Dick Offenhamer graduated from Bennett in 1932 after an outstanding athletic career. In his senior year he was named to the All-High football team as a halfback. He wasn’t very tall but he was exceptionally quick and was a bulldog competitor. Offie also lettered in basketball and baseball, perhaps not realizing at the time that his experience at Bennett as an athlete and student would prepare him for a remarkable teaching-coaching career.
From Bennett, he went on to Colgate, where he was an excellent halfback and also caught for the baseball team. He was good enough to play professional baseball, with Olean of the PONY League. Offie moved into coaching quickly after graduating from Colgate in the spring of 1936. Four months later he coached his first game at Kenmore High, and began a football dynasty. In 11 years his teams won 50 of 57 games. He also taught at Kenmore.
His performance caught the eye of the athletic department at Colgate and in 194 7 he returned to the Chenango Valley as the head freshman football coach at Colgate. Eight years later he was ready for a major college coaching position. He became head football coach at the University of Buffalo-not far from the North Buffalo neighborhood where he grew up- and eventually elevated the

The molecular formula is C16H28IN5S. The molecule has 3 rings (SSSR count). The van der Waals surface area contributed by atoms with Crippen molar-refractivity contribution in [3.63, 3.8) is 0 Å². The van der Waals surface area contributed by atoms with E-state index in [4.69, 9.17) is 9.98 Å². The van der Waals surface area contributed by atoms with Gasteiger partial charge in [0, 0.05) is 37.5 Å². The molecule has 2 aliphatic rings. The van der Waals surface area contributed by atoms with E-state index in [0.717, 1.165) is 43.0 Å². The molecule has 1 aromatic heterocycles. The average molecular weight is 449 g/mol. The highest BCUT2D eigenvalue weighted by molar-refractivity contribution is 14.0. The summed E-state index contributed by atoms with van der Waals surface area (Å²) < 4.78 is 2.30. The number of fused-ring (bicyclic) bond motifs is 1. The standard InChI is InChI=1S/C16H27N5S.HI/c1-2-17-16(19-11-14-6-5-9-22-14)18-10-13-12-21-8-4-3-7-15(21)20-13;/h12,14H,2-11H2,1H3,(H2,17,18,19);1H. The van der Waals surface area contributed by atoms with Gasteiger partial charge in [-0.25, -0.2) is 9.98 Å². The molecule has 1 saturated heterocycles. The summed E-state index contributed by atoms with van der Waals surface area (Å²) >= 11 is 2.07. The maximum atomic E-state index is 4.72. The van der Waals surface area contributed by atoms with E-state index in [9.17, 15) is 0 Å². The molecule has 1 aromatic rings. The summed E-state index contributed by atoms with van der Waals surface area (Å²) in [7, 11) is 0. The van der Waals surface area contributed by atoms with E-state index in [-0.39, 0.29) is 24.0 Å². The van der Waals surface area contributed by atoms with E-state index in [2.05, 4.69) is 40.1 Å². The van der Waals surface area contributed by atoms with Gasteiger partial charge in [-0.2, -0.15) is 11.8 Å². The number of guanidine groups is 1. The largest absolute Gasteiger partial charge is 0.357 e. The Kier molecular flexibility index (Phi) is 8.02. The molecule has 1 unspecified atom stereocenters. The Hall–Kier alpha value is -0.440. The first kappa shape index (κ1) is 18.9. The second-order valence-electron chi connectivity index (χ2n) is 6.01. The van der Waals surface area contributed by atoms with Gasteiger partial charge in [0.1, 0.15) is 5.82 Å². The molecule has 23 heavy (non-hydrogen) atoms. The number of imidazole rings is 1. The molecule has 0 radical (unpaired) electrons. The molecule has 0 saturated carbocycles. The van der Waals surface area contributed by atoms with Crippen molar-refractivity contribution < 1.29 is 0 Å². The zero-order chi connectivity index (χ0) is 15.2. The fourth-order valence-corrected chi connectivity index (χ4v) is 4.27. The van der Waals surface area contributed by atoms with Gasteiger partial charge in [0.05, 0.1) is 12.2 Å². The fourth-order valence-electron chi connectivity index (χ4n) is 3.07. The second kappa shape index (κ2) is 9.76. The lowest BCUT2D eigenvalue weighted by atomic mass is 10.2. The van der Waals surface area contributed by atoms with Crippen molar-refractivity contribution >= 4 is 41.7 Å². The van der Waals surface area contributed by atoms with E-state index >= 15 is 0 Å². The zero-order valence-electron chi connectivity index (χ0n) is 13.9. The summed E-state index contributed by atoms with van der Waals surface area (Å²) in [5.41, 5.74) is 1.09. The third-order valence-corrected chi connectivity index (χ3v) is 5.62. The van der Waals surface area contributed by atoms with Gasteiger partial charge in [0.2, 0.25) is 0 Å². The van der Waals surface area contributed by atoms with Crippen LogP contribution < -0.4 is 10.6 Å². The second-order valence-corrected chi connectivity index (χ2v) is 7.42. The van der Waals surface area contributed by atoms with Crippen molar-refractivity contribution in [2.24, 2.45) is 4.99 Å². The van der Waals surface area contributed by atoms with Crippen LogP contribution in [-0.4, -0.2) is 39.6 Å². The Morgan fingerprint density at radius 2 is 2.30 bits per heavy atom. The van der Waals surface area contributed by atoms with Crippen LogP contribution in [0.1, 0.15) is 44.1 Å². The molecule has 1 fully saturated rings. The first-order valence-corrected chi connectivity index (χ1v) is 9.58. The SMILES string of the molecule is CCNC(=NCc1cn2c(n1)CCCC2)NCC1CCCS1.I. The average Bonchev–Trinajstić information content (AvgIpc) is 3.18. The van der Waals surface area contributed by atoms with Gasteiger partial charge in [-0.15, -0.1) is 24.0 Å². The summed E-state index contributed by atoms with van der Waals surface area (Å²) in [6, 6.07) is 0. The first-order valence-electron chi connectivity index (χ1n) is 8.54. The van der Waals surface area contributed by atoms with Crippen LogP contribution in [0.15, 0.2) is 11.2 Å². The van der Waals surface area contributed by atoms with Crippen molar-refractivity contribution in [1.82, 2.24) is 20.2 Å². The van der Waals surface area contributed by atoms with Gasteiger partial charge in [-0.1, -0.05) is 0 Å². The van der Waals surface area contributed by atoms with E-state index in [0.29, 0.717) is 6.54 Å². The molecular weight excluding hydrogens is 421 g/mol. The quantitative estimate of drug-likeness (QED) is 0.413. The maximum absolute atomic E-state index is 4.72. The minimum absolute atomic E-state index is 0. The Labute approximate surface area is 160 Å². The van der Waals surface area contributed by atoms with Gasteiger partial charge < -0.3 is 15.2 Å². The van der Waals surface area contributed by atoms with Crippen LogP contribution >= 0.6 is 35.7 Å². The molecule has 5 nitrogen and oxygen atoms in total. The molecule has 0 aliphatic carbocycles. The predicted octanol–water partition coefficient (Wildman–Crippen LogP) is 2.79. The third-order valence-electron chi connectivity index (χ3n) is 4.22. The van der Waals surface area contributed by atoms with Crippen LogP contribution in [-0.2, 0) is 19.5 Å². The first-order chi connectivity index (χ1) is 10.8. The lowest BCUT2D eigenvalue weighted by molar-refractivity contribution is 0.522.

program to national prominence.
In 11 seasons he coached UB to 59 wins, 37 losses, and 5 ties. Undoubtedly his best team was in 1957 when the Bulls won the Lambert Trophy as the number one small college football team in the East. He suddenly decided to step down in 1966, wearied by the grind of coaching for 30 years. He returned to teaching, at Kenmore East High School, but never coached again and retired from teaching a number of years later.
Indicative of his impact on Western New York sports, Offie was named to the Greater Buffalo Sports Hall of Fame in 1996.
He passed away in 1998.